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featuring:

Jonathan Rollo + Kristi Ritchey

from:
Greenleaf Gourmet Chopshop
recipe:
BLT thin-crust pizza w/ avocado pesto

Right on Orange, right on 17th and we arrive at 234. It’s 6:10am and dark, real dark, but the lights are on inside Greenleaf. We grab gear, walk in, and say morning, greeted by smiles + excitement.

As the sun starts to color the sky we unpack and I look around for my first snaps of the day. So much to choose from… old tins, colorful signage, interesting lamps dangling around you. Click click. The windows give an open and airy feel. Plant life everywhere. It’s peaceful. Click click.

We head to the garden on the side that yields some of the crops for our upcoming dishes. Very cool. Hey Bob, we’re ready to cook! I hum, We’re off to see the kitchen…

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How important is farm fresh? Jonathan: It’s absolutely everything. It allows for higher nutrient content, it allows us to know our farmers and know exactly what we’re getting. There’s just no way to do that if you’re buying in bulk from mega farms in the middle of America where stuff gets prematurely picked and ripened in transit to some big warehouse in downtown L.A. where it gets boxed up and cryo bagged and frozen.
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What’s the story behind the design elements of Greenleaf? Jonathan: When we opened our original store, the idea was an urban farm stand. Something that allowed us to showcase the freshness of the ingredients and allow our customers to see exactly what they were getting. The general aesthetic is to feel like you’re walking into a Napa or Sonoma Valley farm stand or you’re at a nice indoor/outdoor space in Santa Barbara. Worn-in, warm, comfortable.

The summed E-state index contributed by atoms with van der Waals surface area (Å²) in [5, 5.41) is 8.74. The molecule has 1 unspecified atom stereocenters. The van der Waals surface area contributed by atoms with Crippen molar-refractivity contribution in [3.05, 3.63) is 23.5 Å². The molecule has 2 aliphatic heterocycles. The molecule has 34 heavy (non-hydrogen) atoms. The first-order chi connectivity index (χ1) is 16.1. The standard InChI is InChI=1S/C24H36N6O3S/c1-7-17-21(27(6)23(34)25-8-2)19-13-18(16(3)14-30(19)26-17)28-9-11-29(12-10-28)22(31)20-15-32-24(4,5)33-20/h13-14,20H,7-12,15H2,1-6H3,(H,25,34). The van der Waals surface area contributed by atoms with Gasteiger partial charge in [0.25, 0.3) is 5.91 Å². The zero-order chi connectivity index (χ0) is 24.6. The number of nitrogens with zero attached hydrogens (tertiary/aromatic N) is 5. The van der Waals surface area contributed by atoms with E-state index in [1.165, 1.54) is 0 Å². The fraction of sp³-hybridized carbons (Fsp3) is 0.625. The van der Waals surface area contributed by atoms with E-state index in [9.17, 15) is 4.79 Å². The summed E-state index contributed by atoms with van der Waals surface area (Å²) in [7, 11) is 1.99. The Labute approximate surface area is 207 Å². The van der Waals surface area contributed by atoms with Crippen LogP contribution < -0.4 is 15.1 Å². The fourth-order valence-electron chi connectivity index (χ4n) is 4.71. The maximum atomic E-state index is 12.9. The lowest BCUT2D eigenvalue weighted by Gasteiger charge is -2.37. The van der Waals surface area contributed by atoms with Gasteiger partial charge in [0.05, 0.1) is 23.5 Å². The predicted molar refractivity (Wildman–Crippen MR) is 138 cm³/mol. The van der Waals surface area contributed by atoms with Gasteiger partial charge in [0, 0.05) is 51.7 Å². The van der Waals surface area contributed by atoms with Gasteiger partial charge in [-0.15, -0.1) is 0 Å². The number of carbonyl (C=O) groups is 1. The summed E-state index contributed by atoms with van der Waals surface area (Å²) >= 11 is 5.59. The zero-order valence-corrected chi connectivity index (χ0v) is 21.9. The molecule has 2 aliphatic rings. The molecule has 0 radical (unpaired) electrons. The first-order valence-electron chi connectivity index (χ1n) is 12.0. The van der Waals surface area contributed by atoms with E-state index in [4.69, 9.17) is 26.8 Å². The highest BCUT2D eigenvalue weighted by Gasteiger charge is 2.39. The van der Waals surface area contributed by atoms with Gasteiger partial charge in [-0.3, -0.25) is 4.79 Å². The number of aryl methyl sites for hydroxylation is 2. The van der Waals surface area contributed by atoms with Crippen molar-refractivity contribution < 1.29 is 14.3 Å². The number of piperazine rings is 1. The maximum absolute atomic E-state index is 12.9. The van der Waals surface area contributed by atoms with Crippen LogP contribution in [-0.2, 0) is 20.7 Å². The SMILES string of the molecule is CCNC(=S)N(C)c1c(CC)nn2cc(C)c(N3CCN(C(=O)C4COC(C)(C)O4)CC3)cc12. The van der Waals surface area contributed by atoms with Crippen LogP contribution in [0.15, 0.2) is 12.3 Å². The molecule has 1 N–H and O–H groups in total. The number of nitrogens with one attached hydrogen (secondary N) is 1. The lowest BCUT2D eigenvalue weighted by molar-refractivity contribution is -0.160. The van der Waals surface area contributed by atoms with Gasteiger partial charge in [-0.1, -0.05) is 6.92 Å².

I’ve always tried to be as ecofriendly as possible on our build-outs, so all the wood elements in here came from other construction projects. The riddling racks were all salvaged from a dump. You think of all these things filling up a landfill and it’s horrible. So part of our whole ‘green is good’ mantra is how to minimize the effect that we have on the environment when doing a build-out, because it can be so disastrous filling dumpster after dumpster with debris that has to go… somewhere.
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Do you think the phrase ‘farm to table’ is overused? Kristi: People take in new fads and unfortunately, just like any phrase that gets overused, the meaning behind it sometimes gets dropped—but it’s something we live by day to day When the fad’s gone, when people forget the phrase and there’s a new one in six months, we’ll still be doing it because we know that’s the best quality product we can get.
Jonathan: ‘Farm to fork.’
K: It’s crazy. Food is just like clothes. You’ve got your fads, the newest trends. Farm to table, however you want to say it, getting that best quality product from the local guy you trust, that’s what we’re about and that’s what we do. Whether it’s cool or not.
J: And if you think about it, this is how food was done before industrialization was able to package and shelf things. I’m not saying we should go back to basics 100%, but methods swing in extremes and then people realize ‘Oh, maybe it’s not really the best thing for us,’ so they moderate it a little bit.
We do Saturday morning kids’ classes here just to educate them on the garden; they can pot their own plant and grow something themselves. You always hear people say ‘Oh my God, that’s how you grow a tomato?’ People don’t realize apples come from trees and pumpkins grow on a vine. It’s unfathomable how removed we are from the actual process as a society. And I’m not blaming anyone, it’s understandable but at the same time I’m shocked when kids see something fresh for the first time, literally watch it walk from garden to kitchen to their plate. They don’t understand that the grocery store does not produce their lettuce. That slab of beef actually came from a cow. It’s amazing how the steps get skipped so it’s important to us to practice what we preach, everything we do is about spreading that message.